-possession by an incomprehensible force, a subset of the loss-of-control theme (The Car, The Skeleton Key, Fallen, Child's Play)
-metamorphosis (The Fly) and/or dehumanization (The Stepford Wives, Children of the Corn, Dawn of the Dead)
-abnormality (pretty much all horror films)
-being trapped, tortured, or preyed upon - basically, anything involving pain, violence, isolation, or threat of death (again, pretty much all scary movies)
-ineradicable villains (Friday the 13th)
In graduate school I learned that at some point children develop a strong sense of what is "to be expected" and what isn't, and that they react in one of two ways: by finding the unexpected or abnormal element funny (for example, a red ball on the nose when they look in the mirror) or finding it extremely unsettling or scary. What I can't figure out is why some people really ENJOY the scare of a scary movie. I rarely do. I really regret having seen Gothika and The Butterfly Effect, for instance. There's no way to remove a striking image or idea from one's visual memory, and the negative energy emanating from a lot of the genre, I think, could ultimately be spiritually toxic, like a mind-contaminant. That being said, there are a few film thrillers / scary movies, and one terrifying play, that have enough admirable elements (intriguing story / well-written script / fascinating actors) to make them worth seeing. It's my List of the Month. If anyone has some scary movies that have stayed with them for one reason or another, let me know! I'm curious.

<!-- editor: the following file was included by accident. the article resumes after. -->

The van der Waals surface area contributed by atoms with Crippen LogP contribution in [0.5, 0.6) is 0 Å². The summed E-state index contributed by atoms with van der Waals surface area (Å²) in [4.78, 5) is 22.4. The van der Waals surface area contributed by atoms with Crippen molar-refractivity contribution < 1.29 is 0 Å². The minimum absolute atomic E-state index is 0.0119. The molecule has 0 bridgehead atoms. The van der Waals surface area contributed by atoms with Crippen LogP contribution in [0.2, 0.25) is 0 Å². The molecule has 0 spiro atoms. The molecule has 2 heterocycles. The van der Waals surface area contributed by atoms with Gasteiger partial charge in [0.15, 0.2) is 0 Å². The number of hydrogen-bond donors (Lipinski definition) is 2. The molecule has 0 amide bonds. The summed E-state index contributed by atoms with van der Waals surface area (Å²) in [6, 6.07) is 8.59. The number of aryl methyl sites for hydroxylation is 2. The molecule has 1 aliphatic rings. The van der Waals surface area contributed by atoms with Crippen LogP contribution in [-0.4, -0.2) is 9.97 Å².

My "Favorite" Scary Movies and Play
The Seventh Sign - a B movie if ever there was one, but one near and dear to my heart from my teenage years, mostly because I had a crush on the lawyer-husband guy in it and even came up with a litmus test straight out of the movie to see who would end up being my future husband...long story...even weirder is that when I applied my test to my husband, long before we were married, he passed it...! Ah, the power of self-fulfilling prophecies...!
Psycho - gotta have some Hitchcock on here, and this just might be the defintive one for Halloween.
Dragonfly - a strange but entertaining ghost story; I'll never look at a parrot the same way ("Honey, I'm home!" Oooooh, creeeeeeeeepy).
The Sixth Sense - because some people do experience seeing dead people, and I could name a few!
Primal Fear - not a horror movie per se, more of a murder mystery; Ed Norton is stellar.
The Exorcism of Emily Rose - I was surprised at how much I admired this movie, I think because I enjoyed the court-room trial aspect of it, the clash between science and faith, the courage of the priest as he confronted what he believed to be ultimate evil.
The Woman in Black - saw the stage version in London and found it so scary (but also excellent) I couldn't sleep that night! SPOO-OOKY!
Many thanks to Anali for this great, highly addicting Pumpkin Simulator for anyone who wants to do a dry run (or 2, or 3...) before carving a real one. Makes Halloween a little more enjoyable for us Halloweenophobes!